A Leader of Many
At the end of the First World War, Hitler was just an ordinary man in the military. As the war came to an end, so did Hitler’s duty; but when the Treaty of Versailles was signed a new man was born. Outraged that Germany would surrender so easily, and agree to the ridiculous terms of the treaty, he set off on a mission that very few would even think was possible. He wanted to become the leader of Germany and for Germany to become the dominant force in Europe.
He began his rise to power by using his personal charm and natural talent for public speaking. Gaining friends and followers by spreading his ideas and beliefs, Hitler became better known as time went on. Driven by passion, he could easily give his public speeches straight from the heart, making them all the more convincing. His ideas were crazy, but well directed to the needs of the people. His public speeches contained a few important elements that made them good enough to convince others to follow his ridiculous ideas. His speeches:
• Were well organized;
• Used irrefutable logic;
• Positioned clear and simple ideas;
• Contained sharp dialect;
• Appealed to the feelings of the masses; and,
• Had an electrifying emotional appeal that was used sparingly.
These elements combined would reach out to the souls of the masses in a way that could not go unanswered. Not everything he said was good and true, but like Hitler said, “If you tell a big enough lie and tell it frequently enough, it will be believed.”
Germany was in a serious economic depression due to the reparation payments they had to make following to World War One. They even decided to print more money to make the payments. This reduced their currency rate and put them into an even deeper economic and social depression. Hitler used this to his advantage when persuading the German people to follow him. They were poor, starving, and infuriated; and they wanted someone to blame. Hitler directed this hate and blame at those whom he despised. He slowly began to turn people against those of other races (especially Jews) and other countries. He gained many followers by playing to what the people wanted and continued to rise in popularity until he was finally voted into a position of power.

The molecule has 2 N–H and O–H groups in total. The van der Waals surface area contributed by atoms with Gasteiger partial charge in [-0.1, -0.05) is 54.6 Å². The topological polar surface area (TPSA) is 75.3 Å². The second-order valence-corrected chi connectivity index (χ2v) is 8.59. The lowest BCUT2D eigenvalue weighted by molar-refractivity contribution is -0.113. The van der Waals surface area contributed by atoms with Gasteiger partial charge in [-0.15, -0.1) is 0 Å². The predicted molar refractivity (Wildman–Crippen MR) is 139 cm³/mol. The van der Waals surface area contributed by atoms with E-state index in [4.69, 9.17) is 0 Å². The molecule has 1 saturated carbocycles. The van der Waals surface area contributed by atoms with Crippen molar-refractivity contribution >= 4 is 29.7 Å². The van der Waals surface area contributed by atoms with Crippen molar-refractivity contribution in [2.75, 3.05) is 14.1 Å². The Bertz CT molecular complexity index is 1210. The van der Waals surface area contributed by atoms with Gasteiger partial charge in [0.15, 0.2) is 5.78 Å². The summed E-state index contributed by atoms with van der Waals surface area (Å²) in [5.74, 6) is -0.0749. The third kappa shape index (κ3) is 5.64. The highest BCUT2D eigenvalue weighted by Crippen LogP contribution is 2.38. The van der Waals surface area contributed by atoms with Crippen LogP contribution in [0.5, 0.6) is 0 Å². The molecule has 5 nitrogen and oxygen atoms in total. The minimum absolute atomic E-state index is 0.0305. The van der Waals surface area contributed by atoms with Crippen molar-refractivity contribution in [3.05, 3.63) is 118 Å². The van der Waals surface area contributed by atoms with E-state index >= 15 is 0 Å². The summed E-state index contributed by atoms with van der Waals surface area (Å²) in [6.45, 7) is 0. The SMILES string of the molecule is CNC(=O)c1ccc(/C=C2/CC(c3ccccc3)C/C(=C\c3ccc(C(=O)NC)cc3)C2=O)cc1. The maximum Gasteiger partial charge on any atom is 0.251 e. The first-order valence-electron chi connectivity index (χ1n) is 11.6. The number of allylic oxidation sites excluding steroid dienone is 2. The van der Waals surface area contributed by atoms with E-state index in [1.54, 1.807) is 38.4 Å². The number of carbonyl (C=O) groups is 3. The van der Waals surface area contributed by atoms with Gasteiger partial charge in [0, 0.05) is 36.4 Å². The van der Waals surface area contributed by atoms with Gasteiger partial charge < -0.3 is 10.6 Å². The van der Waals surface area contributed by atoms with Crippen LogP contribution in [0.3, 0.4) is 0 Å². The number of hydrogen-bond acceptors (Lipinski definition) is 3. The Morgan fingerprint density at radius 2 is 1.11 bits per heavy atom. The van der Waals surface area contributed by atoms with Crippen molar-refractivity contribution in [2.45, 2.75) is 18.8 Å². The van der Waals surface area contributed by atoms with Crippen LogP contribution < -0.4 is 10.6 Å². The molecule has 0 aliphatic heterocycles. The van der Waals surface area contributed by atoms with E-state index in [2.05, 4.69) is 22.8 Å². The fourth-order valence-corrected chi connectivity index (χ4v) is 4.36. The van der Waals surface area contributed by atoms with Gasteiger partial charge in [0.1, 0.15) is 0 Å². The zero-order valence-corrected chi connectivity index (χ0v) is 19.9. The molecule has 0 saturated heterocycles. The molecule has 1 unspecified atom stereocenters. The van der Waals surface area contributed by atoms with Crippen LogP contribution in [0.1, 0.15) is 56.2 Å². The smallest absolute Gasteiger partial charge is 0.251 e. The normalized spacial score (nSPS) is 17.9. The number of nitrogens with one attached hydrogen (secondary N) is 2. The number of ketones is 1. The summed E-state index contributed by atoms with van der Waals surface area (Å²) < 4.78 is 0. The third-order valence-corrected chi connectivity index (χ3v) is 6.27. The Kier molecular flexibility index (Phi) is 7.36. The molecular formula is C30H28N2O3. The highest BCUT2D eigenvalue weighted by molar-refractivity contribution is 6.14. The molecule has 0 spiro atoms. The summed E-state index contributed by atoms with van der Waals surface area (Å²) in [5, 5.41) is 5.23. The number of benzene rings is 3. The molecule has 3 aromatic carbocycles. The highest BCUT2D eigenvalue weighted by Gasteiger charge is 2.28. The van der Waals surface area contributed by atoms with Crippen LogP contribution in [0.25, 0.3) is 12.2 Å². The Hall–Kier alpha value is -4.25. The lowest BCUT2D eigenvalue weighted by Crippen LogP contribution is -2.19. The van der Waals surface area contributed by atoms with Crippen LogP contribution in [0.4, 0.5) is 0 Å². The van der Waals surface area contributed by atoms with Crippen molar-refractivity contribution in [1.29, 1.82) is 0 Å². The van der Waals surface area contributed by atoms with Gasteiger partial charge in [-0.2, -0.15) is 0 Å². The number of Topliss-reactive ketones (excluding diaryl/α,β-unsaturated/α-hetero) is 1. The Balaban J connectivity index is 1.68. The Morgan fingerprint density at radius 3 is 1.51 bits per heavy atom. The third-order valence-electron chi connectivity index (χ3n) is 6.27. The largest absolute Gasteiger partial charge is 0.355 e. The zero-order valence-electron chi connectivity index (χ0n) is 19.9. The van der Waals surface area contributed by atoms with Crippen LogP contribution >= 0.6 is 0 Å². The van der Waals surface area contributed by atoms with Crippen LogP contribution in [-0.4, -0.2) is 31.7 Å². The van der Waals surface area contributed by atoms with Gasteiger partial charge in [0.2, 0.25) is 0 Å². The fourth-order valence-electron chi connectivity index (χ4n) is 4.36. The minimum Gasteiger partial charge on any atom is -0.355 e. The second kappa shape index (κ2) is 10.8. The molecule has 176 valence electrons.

Once in power, Hitler put his plans to work getting the whole country on his side. He and his associate, Joseph Goebbels, effectively used propaganda to turn the citizens of Germany against Jews and other nations. Hitler once said that, “Through clever and constant application of propaganda, people can be made to see paradise as hell, and also the other way round, to consider the most wretched sort of life as paradise”. A good example of his propaganda happened in 1936 when Germany hosted the summer Olympics in Berlin. He choreographed the games to show the superiority of the Aryan, or “master race”, over all other nations. He also used fear and terror to keep the non-believers under control. If anyone tried to speak out against him or his ideas, his secret police would get rid of them. Soon the people understood not to go against what Hitler said. All of the teachers in Germany were Nazis who believed Hitler’s ideas of white supremacy. The education system was changed; as children grew up, they would learn Hitler’s beliefs while they were young and vulnerable. The boys were trained in the military so they would be ready to fight at as early as age twelve or thirteen.
He made slight improvements to the economy by violating the armistice condition and rearming Germany. This provided Germany with an army and provided its citizens with more opportunities for jobs, further increasing Hitler’s popularity. He claimed he was not a dictator, but simply a guide for the German people. His guidance, however, became a little clouded when he started letting his early victories in the war go to his head.
He began by taking back...
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